Transformers Generations: Scoop (IDW Comic Pack) by Hasbro

I love the idea of Targetmasters. Who wouldn’t want a couple of friends that turn into guns? But I was already getting out of Transformers when this new breed of Transformers was arriving on the scene. I did, however, somehow manage to get Scoop and his two little buddies. I think he was my only one, but it’s possible I had Targetmaster Blurr as well. I don’t know if it was because I finally had an Autobot construction vehicle or because of the whole Targetmaster gimmick, but I really dug that G1 Scoop figure a lot and thanks to the character’s appearance in the IDW comic, this unlikely figure has gotten a long overdue update in the Generations line.

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Yes, as unlikely as it is to see an update to Scoop, it’s even more incredible that he comes with a comic book spotlighting the character. But that’s what I always liked about the IDW comics, they draw their character roster from a deep well of Transformers lore. We’ve seen this packaging many times before, so I don’t have anything new to say about it, except it’s still among my favorite of all the Transformers packages. You get the figure in robot form with his two Targetmasters, Tracer and Holepunch, beside him and a bonus reprint comic book in the background. How can you go wrong? You can’t! Let’s start with Scoop in his alt mode.

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Obviously, that alt mode is an orange payloader vehicle and in that sense it definitely pays respect to the original G1 toy. It’s a fairly simple sculpt with some articulation in the front scoop and it holds together and rolls along great. There are some notable details, like the molded ladders on the sides of the driver’s cabin, but that’s about it. There’s also not a lot of paintwork to speak of. You get a lot of orange plastic and black wheels. I’ve been known to jump all over Hasbro for how much they’ve scaled back on paint operations on recent toys, but in the case of Scoop’s alt mode, I don’t think it hurts the toy any. Construction vehicles aren’t meant to be flashy, and besides, Hasbro saved most of the color for Scoop’s robot mode, which I think was a rather good choice.

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There are three sets of peg holes on Scoop’s alt mode that can fit the Targetmaster guns. The two above his rear wheels don’t work so well because the guns bump up against the fenders. The ports between the two wheels work Ok, but I prefer to stick them onto the two top holes.

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Transforming Scoop doesn’t feel all that much different from the original toy. It’s extremely simple when going to robot mode. It was only when going back into vehicle mode that I had to ponder what exactly to do with the arms. Either way, the end result is a very clean and wonderfully proportioned robot. Scoop wears his scoop on his back and two of his wheels fall proudly on his shoulders. Some blue paint apps nicely recreate the chest stickers from the original toy and he’s got a crisp Autobot insignia stamped on his chest.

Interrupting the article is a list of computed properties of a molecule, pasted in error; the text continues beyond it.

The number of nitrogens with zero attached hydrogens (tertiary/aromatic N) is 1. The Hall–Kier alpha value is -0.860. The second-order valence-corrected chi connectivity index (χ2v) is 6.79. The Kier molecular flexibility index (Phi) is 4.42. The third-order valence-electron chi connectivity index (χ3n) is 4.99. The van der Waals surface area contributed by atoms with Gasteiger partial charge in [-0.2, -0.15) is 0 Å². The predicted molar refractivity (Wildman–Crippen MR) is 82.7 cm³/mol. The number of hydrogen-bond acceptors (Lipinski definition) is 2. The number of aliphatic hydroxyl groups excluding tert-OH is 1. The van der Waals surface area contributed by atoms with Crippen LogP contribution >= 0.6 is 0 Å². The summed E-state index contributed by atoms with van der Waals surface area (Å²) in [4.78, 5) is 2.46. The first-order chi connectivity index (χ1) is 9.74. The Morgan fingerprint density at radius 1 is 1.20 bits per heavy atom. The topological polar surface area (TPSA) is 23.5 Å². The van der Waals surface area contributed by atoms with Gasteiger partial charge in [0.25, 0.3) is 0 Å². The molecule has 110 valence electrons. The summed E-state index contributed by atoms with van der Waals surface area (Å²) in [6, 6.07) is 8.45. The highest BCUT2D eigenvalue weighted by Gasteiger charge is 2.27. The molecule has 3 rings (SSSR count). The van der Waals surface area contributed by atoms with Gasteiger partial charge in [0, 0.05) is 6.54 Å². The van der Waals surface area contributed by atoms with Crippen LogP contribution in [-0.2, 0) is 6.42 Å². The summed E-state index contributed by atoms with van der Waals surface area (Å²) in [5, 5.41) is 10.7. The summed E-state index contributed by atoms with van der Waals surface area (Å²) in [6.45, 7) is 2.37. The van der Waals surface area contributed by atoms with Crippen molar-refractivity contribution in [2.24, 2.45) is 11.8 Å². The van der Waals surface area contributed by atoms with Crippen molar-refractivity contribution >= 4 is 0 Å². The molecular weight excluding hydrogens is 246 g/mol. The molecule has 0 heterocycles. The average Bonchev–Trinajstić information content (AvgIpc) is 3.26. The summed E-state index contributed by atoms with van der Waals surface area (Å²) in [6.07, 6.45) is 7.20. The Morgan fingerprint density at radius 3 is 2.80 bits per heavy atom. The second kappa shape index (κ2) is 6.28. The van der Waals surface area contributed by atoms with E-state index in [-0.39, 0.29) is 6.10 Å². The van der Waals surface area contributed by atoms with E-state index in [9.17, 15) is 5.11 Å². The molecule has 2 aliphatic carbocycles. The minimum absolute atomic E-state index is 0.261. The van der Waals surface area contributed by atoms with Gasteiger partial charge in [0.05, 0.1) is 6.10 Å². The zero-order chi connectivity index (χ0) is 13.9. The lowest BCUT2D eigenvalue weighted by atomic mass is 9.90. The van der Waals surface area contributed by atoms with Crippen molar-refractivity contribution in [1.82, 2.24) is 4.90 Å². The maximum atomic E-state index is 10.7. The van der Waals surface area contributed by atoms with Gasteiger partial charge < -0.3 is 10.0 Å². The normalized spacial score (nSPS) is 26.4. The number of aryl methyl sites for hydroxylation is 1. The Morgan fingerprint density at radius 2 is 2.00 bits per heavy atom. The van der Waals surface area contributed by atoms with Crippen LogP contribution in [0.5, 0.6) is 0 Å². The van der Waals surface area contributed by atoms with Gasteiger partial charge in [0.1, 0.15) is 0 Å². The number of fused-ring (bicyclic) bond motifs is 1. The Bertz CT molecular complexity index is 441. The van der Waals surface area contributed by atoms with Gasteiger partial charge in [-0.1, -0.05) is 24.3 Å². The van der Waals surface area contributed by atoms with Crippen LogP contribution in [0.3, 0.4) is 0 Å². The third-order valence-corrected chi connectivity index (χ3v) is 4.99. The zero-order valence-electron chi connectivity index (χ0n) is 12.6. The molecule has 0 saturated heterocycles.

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Scoop sports some simple but effective articulation, which compliments his clean robot mode. With ball joints and hinges in the shoulders, ball joints in the hips, and hinges in the elbows and knees, Scoop feels very action figure-y, making him a lot of fun to play with and pose. If I have one complaint about Scoop it would be that he feels very hollow. The legs are hollowed out, the arms are hollowed out, and he’s rather light even for a Deluxe. But, maybe that’s more of an observation than a complaint, because it really doesn’t affect my enjoyment of the figure at all.

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The Targetmasters, Tracer and Holepunch, are simple, but oh so awesome. They represent some fantastic sculpting and paintwork for such little figures. These guys are a lot more stylized than the Nightstick figure that Hasbro released with Classics Cyclonus and I really dig that. Their articulation and transformation is simple, but that’s to be expected, and in the end you get a nice pair of little figures and a decent pair of guns. You can even combine the two into one ridiculous and unwieldy weapon just like you could with the original G1 figures.

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With distribution on these IDW comic packs being so poor in my area and online prices getting crazy, I all but gave up on getting many more of these. Nonetheless, a little persistence netted me Scoop for just a couple of bucks over regular retail and I’m mighty glad to have found him. He may not have been high on everyone’s list of Transformers that needed an update, but it’s hard to argue with results like this. He’s a fairly simple figure, but he’s easily among the best modern redesigns of a classic figure that Hasbro has done. He’s a great looking figure and super fun to play with… and hey, two Targetmasters! What’s not to like?

3 comments on “Transformers Generations: Scoop (IDW Comic Pack) by Hasbro

  1. DAMN I want this. It’s a must. An absolute must. I will collect any “master” figures I can get my hands on. (except that new Botcon Scorponok for price reasons!)

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